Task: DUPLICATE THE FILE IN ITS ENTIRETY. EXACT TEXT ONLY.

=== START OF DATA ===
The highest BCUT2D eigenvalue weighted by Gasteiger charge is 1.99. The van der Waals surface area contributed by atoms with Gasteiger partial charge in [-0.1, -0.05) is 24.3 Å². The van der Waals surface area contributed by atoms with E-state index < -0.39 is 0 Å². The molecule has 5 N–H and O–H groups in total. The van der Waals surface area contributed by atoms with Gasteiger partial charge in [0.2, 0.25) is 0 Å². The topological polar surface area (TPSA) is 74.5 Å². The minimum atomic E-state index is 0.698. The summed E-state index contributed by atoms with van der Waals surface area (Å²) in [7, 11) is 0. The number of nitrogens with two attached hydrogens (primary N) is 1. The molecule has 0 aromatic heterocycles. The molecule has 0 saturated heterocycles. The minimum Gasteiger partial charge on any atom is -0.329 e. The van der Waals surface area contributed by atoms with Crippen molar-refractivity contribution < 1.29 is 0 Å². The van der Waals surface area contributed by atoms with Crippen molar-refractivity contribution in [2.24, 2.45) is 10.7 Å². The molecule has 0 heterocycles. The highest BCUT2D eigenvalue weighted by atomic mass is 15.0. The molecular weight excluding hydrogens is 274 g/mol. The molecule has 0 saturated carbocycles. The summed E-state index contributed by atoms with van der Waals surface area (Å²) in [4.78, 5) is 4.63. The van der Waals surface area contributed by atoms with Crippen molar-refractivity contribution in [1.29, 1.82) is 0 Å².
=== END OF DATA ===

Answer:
The highest BCUT2D eigenvalue weighted by Gasteiger charge is 1.99. The van der Waals surface area contributed by atoms with Gasteiger partial charge in [-0.1, -0.05) is 24.3 Å². The van der Waals surface area contributed by atoms with E-state index < -0.39 is 0 Å². The molecule has 5 N–H and O–H groups in total. The van der Waals surface area contributed by atoms with Gasteiger partial charge in [0.2, 0.25) is 0 Å². The topological polar surface area (TPSA) is 74.5 Å². The minimum atomic E-state index is 0.698. The summed E-state index contributed by atoms with van der Waals surface area (Å²) in [7, 11) is 0. The number of nitrogens with two attached hydrogens (primary N) is 1. The molecule has 0 aromatic heterocycles. The molecule has 0 saturated heterocycles. The minimum Gasteiger partial charge on any atom is -0.329 e. The van der Waals surface area contributed by atoms with Crippen molar-refractivity contribution < 1.29 is 0 Å². The van der Waals surface area contributed by atoms with Crippen molar-refractivity contribution in [2.24, 2.45) is 10.7 Å². The molecule has 0 heterocycles. The highest BCUT2D eigenvalue weighted by atomic mass is 15.0. The molecular weight excluding hydrogens is 274 g/mol. The molecule has 0 saturated carbocycles. The summed E-state index contributed by atoms with van der Waals surface area (Å²) in [4.78, 5) is 4.63. The van der Waals surface area contributed by atoms with Crippen molar-refractivity contribution in [1.29, 1.82) is 0 Å².